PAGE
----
If you’ve been experiencing symptoms that may indicate anemia, then your doctor may run a series of appropriate tests to make a definitive diagnosis. Let’s get right to it and take a look at what you can expect when being tested for ID and IDA.
One of the first things that your doctor will do is a physical exam, looking for signs of iron deficiency, such as:
- Check your skin for paleness;
- Check your fingernails – thin, fragile, pale, ridged, concave or spoon shaped;
- Check your tongue, cheeks, gums, lips, and the roof and floor of your mouth for inflammation;
- Listen to your heart to check for abnormalities such as an irregular or rapid heartbeat;
- Listen to your lungs to check for rapid or uneven breathing;
- Check the size of your spleen and liver by feeling your abdomen.
Depending on your symptoms, your doctor may also do a pelvic or rectal exam to check for bleeding.
As far as diagnostic testing goes, your doctor will order a complete blood count (CBC) before any other testing to measure different elements of your blood. They’ll be looking at the size and colour of your red blood cells, as well as the amount. This is because red blood cells will appear widely different in size, shape and colour if you have iron deficiency anemia. A CBC also checks the following:
- Hemoglobin – This iron-containing protein carries oxygen throughout the body and gives the blood cell its red colour. Hemoglobin levels of 12 – 17 g/dl for females and 13 – 18 g/dl for males is considered normal;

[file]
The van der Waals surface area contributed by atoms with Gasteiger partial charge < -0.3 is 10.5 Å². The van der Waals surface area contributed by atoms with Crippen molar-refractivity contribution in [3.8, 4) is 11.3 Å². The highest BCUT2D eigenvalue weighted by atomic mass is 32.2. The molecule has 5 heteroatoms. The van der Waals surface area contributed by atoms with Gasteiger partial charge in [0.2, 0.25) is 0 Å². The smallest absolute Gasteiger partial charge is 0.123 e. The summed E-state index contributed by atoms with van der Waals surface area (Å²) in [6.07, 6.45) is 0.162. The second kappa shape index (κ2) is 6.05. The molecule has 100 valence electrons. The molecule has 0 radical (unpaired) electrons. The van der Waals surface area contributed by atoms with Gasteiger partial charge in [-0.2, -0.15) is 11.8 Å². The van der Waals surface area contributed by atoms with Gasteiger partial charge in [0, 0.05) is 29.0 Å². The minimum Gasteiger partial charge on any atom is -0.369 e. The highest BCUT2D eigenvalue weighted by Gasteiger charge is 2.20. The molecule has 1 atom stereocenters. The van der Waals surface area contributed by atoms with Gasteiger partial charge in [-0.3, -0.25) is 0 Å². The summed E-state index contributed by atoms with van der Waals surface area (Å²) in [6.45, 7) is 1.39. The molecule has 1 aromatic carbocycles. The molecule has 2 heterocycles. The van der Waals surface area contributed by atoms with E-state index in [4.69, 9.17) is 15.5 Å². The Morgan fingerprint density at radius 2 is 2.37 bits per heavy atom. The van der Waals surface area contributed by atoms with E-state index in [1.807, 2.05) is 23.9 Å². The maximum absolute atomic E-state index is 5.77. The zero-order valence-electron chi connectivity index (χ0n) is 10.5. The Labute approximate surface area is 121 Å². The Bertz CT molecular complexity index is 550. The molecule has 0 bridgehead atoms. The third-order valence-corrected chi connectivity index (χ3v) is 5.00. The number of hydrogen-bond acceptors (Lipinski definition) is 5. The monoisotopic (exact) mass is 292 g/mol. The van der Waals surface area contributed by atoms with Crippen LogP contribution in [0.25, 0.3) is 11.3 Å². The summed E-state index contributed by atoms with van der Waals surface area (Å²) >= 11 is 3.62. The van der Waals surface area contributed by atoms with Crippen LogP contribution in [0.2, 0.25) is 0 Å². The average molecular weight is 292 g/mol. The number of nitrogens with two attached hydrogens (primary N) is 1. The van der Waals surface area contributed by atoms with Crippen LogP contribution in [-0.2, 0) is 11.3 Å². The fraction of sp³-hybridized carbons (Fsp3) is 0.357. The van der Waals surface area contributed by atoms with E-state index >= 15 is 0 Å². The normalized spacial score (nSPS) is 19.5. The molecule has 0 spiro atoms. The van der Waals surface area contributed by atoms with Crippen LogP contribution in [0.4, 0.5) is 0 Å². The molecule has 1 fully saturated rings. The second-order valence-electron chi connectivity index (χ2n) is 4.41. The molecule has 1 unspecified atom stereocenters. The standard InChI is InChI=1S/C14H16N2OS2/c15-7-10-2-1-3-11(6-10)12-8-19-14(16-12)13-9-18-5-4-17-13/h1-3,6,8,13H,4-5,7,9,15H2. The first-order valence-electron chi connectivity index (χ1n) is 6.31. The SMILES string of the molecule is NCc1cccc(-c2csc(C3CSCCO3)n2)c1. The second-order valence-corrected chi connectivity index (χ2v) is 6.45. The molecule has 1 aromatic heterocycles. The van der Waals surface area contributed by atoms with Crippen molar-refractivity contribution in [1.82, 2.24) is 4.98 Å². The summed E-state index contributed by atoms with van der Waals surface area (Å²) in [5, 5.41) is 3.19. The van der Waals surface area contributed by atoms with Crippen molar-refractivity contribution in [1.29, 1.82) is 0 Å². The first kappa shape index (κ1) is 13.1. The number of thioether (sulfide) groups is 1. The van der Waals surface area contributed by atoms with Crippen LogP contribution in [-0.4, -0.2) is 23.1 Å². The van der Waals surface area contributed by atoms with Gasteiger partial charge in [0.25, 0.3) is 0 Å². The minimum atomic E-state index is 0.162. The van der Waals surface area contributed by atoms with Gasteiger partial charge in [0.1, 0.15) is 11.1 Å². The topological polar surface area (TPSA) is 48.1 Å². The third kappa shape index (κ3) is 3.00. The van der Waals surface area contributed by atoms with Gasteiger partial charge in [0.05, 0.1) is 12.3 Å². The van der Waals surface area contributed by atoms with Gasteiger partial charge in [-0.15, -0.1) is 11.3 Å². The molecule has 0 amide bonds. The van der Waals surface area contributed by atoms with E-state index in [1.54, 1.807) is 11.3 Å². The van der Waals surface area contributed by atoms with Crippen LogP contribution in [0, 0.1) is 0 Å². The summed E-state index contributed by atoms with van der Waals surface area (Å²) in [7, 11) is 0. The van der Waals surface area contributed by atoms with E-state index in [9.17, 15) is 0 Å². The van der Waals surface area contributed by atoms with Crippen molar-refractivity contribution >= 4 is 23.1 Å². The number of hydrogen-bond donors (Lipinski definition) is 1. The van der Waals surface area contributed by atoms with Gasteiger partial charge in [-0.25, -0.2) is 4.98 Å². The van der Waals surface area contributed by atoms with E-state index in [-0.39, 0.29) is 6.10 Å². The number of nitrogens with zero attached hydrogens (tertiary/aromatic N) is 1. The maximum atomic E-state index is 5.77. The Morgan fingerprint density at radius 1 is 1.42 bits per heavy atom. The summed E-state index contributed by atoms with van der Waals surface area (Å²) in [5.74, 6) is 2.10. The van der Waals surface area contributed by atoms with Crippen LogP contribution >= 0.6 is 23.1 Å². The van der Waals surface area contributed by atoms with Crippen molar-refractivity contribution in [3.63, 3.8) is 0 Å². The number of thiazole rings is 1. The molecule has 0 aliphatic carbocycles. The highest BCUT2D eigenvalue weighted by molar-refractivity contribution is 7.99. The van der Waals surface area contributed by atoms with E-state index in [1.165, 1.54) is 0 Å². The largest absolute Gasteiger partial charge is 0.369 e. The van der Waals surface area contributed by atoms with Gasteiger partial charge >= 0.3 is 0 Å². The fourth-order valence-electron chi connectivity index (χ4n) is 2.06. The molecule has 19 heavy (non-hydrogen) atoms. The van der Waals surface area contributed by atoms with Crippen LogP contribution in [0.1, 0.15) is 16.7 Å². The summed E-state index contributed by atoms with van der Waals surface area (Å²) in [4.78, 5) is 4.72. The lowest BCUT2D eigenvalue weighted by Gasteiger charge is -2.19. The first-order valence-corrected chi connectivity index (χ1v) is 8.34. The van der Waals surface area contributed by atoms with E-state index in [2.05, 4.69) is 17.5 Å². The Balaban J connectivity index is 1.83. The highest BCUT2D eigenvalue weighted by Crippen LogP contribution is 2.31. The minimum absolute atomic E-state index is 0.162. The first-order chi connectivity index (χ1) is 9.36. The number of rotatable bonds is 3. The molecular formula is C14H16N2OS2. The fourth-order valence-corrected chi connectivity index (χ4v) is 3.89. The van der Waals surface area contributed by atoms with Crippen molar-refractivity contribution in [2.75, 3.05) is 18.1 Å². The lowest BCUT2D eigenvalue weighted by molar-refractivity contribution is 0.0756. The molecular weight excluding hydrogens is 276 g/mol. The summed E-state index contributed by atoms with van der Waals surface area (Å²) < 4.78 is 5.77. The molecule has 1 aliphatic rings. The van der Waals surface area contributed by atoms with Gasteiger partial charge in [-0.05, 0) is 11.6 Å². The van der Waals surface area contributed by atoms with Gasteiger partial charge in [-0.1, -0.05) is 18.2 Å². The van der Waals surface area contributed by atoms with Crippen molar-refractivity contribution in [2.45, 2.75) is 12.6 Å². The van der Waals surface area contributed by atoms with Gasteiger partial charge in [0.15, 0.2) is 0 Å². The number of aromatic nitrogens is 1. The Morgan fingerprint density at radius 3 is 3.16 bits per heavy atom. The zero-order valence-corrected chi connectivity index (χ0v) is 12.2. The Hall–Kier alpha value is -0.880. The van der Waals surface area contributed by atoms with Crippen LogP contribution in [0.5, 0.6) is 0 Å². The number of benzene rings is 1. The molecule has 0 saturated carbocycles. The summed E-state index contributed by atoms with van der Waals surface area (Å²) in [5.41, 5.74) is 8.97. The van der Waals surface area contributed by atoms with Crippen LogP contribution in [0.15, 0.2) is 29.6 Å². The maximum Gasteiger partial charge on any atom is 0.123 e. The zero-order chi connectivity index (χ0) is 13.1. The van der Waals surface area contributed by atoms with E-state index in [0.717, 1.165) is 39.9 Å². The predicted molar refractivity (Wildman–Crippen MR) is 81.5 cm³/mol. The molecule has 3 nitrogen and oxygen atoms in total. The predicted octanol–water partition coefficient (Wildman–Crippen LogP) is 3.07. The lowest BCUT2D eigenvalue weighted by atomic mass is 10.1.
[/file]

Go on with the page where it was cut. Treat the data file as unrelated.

- Hematocrit B – Given as a percentage, this is a measure of the amount of space (volume) red blood cells occupy in the blood. For example, a hematocrit of 40 means that 40% of the blood volume is red blood cells. Hematocrit levels of 37% – 51% for females and 43% – 52% for males is considered normal.
In addition to CBC, your doctor may also check the following:
- Ferritin – Indicates the amount of iron stored in your body (iron reserve);
- Serum Iron – Measures the amount of circulating iron in your blood;
- Total Iron-Binding Capacity (TIBC) – Measures iron levels in your blood, along with the ability of proteins (primarily transferrin) to transport iron;
- Transferrin Saturation – Indicates your body’s ability to bind iron and transport it to various sites where it is needed, such as the bone marrow or liver. In a healthy patient, about 20% – 40% of available transferring sites are used to transport iron.
People often discover that they are anemic through routine screening at the doctor’s office or after they begin to experience symptoms of anemia. Iron deficiency is progressive; appropriate testing will help your doctor confirm whether or not you have ID or IDA and hopefully identify the underlying cause.
Content and advice provided on The Iron Maiden is for information purposes only and should not serve as a substitute for a licensed health care provider, who is knowledgeable about an individual’s unique health care needs